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Genetic and Rare Diseases Information Center (GARD)

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Factor V Leiden thrombophilia


* Not a rare disease
Other Names for this Disease
  • APC resistance, Leiden type
  • Hereditary resistance to activated protein C
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Tests & Diagnosis

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How is factor V Leiden thrombophilia diagnosed?

No clinical features (signs and/or symptoms) are specific for factor V Leiden thrombophilia. The diagnosis of factor V Leiden thrombophilia requires a coagulation screening test or DNA analysis of F5, the gene for factor V, to identify the specific mutation that causes this condition.[1] The APC (activated protein C) resistance assay, a coagulation screening test, measures the anticoagulant response to APC. This screening test has a sensitivity and specificity for factor V Leiden approaching 100%. The sensitivity of a test is a measure of the test's ability to detect a positive result when someone has the condition, while the specificity is a measure of the test's ability to identify negative results.Targeted mutation analysis (a type of DNA test) of the F5 gene for the Leiden mutation is considered definitive and has a mutation detection frequency of approximately 100%. This means that approximately all individuals who have the factor V Leiden mutation will be detected by this genetic test. It is generally recommended that individuals who test positive by another means should then have the DNA test both for confirmation and to distinguish heterozygotes (individuals with a mutation in one copy of the gene) from homozygotes (individuals with mutations in both copies of the gene).[1]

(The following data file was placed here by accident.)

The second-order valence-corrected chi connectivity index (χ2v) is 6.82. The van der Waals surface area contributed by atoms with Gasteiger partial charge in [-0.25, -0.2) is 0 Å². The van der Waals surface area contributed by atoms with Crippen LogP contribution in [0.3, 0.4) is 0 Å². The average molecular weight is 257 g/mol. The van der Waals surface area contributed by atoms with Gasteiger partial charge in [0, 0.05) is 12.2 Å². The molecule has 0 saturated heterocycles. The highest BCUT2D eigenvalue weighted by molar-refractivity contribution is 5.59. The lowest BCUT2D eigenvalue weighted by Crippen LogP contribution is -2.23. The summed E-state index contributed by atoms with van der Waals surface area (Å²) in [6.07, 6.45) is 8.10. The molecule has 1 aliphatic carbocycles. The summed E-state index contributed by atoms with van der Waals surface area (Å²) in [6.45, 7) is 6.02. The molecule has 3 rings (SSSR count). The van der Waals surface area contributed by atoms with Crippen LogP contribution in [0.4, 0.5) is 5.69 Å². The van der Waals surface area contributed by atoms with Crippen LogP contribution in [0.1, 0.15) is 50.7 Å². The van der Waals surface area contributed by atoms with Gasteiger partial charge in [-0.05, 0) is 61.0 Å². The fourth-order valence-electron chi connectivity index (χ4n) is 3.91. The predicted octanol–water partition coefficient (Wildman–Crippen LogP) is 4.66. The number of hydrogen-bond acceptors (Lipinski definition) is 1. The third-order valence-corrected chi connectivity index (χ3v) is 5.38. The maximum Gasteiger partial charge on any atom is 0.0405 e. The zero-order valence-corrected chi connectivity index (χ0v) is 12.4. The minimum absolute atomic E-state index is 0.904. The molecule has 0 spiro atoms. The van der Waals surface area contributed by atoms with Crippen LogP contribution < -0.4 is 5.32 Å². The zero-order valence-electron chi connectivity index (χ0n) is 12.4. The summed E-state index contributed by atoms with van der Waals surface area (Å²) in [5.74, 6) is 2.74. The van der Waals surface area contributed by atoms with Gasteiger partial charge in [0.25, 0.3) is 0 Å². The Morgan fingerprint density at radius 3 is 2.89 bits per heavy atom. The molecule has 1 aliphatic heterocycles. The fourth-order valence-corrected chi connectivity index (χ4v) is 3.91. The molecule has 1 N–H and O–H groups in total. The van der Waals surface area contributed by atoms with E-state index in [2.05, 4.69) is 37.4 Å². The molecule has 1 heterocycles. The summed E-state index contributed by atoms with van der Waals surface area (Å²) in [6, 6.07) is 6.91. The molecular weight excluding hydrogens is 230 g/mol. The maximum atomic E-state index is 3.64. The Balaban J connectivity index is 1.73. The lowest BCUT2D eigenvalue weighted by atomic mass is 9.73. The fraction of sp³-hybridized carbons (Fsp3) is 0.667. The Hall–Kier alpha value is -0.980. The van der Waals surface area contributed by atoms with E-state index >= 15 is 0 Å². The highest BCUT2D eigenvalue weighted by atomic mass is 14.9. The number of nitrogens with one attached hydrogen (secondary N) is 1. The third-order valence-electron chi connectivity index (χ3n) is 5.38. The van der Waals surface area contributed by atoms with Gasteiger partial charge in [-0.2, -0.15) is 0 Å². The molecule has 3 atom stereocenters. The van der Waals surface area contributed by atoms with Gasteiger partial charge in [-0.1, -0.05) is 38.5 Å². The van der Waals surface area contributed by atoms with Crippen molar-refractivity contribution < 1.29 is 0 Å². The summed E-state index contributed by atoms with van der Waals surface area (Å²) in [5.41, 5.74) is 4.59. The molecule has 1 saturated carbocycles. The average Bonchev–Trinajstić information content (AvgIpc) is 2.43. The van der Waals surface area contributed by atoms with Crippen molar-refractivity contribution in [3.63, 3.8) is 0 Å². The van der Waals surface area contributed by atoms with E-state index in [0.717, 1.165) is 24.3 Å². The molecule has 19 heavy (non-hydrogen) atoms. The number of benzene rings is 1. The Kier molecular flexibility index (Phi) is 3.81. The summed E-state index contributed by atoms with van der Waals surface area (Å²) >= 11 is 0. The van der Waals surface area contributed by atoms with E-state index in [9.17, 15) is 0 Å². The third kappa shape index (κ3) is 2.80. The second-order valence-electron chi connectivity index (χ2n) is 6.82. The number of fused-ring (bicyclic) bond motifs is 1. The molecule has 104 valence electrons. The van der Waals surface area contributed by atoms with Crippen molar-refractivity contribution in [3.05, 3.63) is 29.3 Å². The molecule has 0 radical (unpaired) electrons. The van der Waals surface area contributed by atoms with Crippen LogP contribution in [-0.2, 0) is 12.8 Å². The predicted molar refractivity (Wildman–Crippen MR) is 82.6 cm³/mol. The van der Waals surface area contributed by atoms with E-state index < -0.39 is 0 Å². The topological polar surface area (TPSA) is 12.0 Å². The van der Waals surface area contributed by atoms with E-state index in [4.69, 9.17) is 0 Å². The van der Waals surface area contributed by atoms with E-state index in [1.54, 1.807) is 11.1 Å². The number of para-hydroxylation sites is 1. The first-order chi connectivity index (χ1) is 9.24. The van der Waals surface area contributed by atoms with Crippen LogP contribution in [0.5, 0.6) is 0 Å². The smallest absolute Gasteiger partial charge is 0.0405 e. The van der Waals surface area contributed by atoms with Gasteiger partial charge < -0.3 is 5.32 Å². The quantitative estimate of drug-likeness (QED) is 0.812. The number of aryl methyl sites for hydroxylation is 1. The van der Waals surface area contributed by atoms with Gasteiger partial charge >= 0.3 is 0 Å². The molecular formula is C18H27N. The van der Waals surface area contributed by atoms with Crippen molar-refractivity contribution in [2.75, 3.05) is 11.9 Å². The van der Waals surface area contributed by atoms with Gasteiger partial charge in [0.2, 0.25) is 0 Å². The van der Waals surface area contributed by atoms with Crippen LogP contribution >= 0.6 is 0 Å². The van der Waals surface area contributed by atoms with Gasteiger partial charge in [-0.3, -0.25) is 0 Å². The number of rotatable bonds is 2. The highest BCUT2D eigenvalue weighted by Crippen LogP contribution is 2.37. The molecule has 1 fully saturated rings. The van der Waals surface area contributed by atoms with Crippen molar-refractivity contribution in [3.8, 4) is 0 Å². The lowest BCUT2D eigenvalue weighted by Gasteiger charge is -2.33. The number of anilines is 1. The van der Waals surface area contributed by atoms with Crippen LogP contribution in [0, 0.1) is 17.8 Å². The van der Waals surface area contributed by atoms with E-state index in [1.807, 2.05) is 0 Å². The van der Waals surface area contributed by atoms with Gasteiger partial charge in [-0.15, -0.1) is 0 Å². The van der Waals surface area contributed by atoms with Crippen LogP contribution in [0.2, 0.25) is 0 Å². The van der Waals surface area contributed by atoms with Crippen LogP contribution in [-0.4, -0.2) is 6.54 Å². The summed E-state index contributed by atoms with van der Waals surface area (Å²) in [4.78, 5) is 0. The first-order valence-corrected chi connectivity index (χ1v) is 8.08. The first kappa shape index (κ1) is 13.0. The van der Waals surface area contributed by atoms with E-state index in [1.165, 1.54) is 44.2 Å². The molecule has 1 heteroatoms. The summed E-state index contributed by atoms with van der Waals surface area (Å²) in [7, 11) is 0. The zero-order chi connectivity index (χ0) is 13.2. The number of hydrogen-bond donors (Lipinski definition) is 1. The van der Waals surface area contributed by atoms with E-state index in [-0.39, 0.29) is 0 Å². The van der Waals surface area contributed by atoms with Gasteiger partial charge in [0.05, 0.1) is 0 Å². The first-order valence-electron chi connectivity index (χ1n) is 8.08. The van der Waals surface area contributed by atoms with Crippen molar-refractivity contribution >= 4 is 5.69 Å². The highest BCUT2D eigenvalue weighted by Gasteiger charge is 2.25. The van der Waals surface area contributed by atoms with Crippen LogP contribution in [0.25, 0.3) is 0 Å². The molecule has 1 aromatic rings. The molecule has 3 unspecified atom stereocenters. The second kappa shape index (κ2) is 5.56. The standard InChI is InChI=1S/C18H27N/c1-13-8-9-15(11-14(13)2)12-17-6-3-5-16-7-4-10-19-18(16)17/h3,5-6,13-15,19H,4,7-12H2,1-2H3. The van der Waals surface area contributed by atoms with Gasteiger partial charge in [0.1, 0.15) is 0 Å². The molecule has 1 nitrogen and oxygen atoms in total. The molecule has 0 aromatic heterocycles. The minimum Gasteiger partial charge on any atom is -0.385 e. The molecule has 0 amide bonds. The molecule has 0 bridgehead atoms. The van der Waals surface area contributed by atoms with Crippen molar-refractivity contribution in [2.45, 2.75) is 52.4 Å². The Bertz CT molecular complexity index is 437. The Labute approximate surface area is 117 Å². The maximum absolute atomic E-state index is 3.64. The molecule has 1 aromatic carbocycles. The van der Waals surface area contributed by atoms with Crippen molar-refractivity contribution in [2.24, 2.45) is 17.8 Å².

Last updated: 7/13/2011

  1. Jody L Kujovich. Factor V Leiden Thrombophilia. GeneReviews. March 9, 2010; Accessed 7/13/2011.